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Walk of Champions dedicated Downtown

Several hundred people turned out for the dedication of the Arcadia Historical Society‘s Thoroughbred Racing Walk of Champions in Downtown Arcadia on Saturday, Sept. 27. First Avenue was closed north of Huntington Drive for the ceremony that included officials from the City of Arcadia and Santa Anita Park race track as well as Hall of Fame jockeys and relatives of many of the owners, trainers, and others recognized with 67 bronze plaques dotting the sidewalks along Huntington Drive from The Derby restaurant to Santa Anita Avenue, and a handful just north of Huntington both sides of First Avenue. Society TRWoC committee members Sandy Snider, Gail Marshall, and Beth Costanza were introduced and praised for the project hailed as a historic and high-profile project for Downtown Arcadia that will be enjoyed for generations to come.

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A monument touting founding sponsor Santa Anita Park, a donor board featuring other major donor organizations and individuals, and a new bench with the words Walk of Champions have all been added at the northwest corner of First and Huntington, on the opposite side of the corner featuring the Society’s History Lives Here marker for the City Hall that originally occupied the corner lot.

Future plaques are expected to be placed in spaces on the south side of Huntington Drive and on both sides east to the City boundary, as well as along First Avenue leading to the Gold Line train station to be opened in 2016 and the adjacent Arcadia Transit Plaza which will be opened Nov. 6, 2014.

The TRWoC committee not only raised funding for the project but also did all the research and oversaw the design of the plaques which are two-feet square in size. The first 60 “Cornerstone Champions represent deceased entities, while the first seven of annual living inductees were also honored Saturday. Among the relatives and/or representatives of the inaugural Cornerstone Champions who were recognized at the event:

  1. Linda Mennis, niece of Robert Strub; great niece of Santa Anita Park founder Charles Strub

  2. Anita Baldwin DeAragon and Margaux Viera – direct descendants of Elias J. “Lucky” Baldwin, founder of Arcadia and the first Santa Anita Racetrack (1907)

  3. Mykele Whittingham – granddaughter of trainer Charlie Whittingham

  4. Mel Stute – trainer of Cornerstone Champion Snow Chief

  5. Ron McAnally – trainer of Cornerstone Champions John Henry, Bayakoa and Paseana

This year’s new inductees were also announced, including Santa Anita Park owner Frank Stronach, who was unable to attend. Others who were inducted with representatives attending in person were:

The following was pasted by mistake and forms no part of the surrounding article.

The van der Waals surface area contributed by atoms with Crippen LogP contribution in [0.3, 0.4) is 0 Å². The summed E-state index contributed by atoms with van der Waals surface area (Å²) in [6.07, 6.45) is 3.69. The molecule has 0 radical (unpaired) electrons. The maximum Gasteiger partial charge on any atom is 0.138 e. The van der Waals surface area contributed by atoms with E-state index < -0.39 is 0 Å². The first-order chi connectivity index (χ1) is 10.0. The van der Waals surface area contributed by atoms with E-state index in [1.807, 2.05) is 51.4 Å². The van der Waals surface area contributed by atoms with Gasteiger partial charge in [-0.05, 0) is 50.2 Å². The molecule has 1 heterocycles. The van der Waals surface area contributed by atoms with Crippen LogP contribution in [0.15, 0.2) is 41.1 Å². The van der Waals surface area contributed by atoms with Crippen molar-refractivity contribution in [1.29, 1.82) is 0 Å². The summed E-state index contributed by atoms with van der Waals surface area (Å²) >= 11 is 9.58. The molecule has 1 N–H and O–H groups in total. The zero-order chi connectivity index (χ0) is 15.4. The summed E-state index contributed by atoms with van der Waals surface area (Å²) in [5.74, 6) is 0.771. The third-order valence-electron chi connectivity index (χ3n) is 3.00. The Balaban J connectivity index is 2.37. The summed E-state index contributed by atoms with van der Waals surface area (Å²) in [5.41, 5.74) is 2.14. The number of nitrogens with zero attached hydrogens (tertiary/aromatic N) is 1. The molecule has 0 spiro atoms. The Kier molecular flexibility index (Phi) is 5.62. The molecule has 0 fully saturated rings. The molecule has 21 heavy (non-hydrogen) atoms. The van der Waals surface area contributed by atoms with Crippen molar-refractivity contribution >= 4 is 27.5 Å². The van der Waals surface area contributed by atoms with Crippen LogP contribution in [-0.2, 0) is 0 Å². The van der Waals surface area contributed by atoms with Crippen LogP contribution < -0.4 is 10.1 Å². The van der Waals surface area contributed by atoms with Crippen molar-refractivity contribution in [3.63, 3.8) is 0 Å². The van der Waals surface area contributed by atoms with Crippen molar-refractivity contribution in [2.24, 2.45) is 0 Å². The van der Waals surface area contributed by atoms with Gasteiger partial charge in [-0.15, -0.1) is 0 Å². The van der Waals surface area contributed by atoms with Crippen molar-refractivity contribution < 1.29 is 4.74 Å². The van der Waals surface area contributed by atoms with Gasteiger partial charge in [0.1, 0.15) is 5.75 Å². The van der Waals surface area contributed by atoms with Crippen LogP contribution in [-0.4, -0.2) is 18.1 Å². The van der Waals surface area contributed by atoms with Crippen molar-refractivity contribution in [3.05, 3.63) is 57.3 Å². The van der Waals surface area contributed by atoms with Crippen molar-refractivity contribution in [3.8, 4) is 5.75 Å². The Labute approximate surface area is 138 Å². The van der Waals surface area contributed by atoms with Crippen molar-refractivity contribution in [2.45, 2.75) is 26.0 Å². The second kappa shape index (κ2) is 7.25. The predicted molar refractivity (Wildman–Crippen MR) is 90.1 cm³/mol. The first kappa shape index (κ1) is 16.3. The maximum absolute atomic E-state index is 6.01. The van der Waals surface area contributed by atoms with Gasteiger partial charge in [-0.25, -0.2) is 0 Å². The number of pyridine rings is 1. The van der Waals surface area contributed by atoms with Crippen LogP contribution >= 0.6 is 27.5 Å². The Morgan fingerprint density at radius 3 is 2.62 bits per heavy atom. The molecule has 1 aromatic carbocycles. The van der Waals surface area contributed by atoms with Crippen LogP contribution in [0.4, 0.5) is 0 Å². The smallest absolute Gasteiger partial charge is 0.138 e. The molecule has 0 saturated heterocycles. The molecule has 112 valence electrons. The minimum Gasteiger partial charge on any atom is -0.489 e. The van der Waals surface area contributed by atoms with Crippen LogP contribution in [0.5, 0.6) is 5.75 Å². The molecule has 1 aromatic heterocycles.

1. Veterinarian Dr. Jack Robbins, represented by son Jay Robbins

  2. Horse Tiznow (represented by trainer Jay Robbins; owner Pam Ziebarth)

  3. Horses Serena’s Song and Silver Charm (Jeff Lewis, son of owners Robert & Beverly Lewis)

  4. Jockey Eddie Delahoussaye

  5. Jockey Laffit Pincay, Jr.

History Lives Here marker of original City Hall updated and relocated a few feet around northwest corner of First Avenue at Huntington Drive.

History Lives Here marker of original City Hall updated and relocated a few feet around northwest corner of First Avenue at Huntington Drive.

The event included a live band, branded Walk of Champions mementos, and multiple vendor booths of the City of Arcadia and local Downtown Arcadia businesses. Guided walking tours were provided by Society volunteers. Among the many highlights noted by guides as provided by Sandy Snider:

  1. Original concept for Walk of Champions by Marshall and Costanza dates back to the 1990s; the current project under the auspices of the Arcadia Historical Society has been almost two years in the making.

  2. Original concept focused only on horses known for their exploits at Santa Anita Park. Current project includes horses, jockeys, trainers, plus owner/breeders and “others” who are associated with thoroughbred racing in Southern California (and partly Northern California). Emphasis is on California; an association with California is critical, thus we do not have some hugely famous horses such as Man O War or Secretariat.

  3. Funding for the 60 Cornerstone Champions came solely from donations, some very large (such as Santa Anita Park), but most at $1,000 and below. Donors of at least $1,000 are listed on the permanent Donor Board at the corner of First and Huntington.

  4. As we move forward, inductees for year 2014 and beyond must pay an upfront fee to cover costs associated with production, installation and maintenance. These annual inductee plaques do not have the Cornerstone Champion emblem, but rather “Inductee 2014.” The other distinguishing difference is that all Cornerstone Champion plaques include the birth/death dates at the bottom of the horseshoe.

  5. The nomination and selection process in the future will run roughly along the standards set by the U.S. Racing Hall of Fame, but will include other factors as determined by the TRWoC’s nominating committee.

  6. Why isn’t Zenyatta included here? Zenyatta is still alive, thus not a Cornerstone Champion, and she isn’t even eligible for inclusion in the national Hall of Fame yet because of the five-year “waiting period” after a horse retires from active racing. It is not a requirement that a Walk of Champions inductee (or Cornerstone Champion) be in the Hall of Fame, but the great majority are. The expense of producing the bronze plaques is another reason for waiting for history to officially determine Hall of Fame status

  7. Why 60 Cornerstone Champions instead of 50 or 70 or 100? That was primarily a decision driven by funds raised. We wanted at least 50 in order to make a big first impression, but we had a working list of 65 or so. We secured a couple of very generous last minute gifts that allowed us to ‘grow’ the list first to 55, then to 60. Even then it was painful to delete some of our favorites.

  8. Why is Lucky Baldwin included? Baldwin had the first racetrack in Arcadia (1907), was the City’s first Mayor, and he was a noted turf man who bred and raced champions across the country. Two of his horses and his lead jockey are also among the Cornerstone Champions.

  9. What is the breakdown on horses, jockeys, trainers, owners/others? Of the 60 Cornerstone Champions, 34 are horses, six are jockeys, 10 are trainers, and 10 are owners/breeders/others. Among “others” are race caller Joe Hernandez, racing secretary Jimmy Kilroe, charitable organization Oak Tree Racing Association.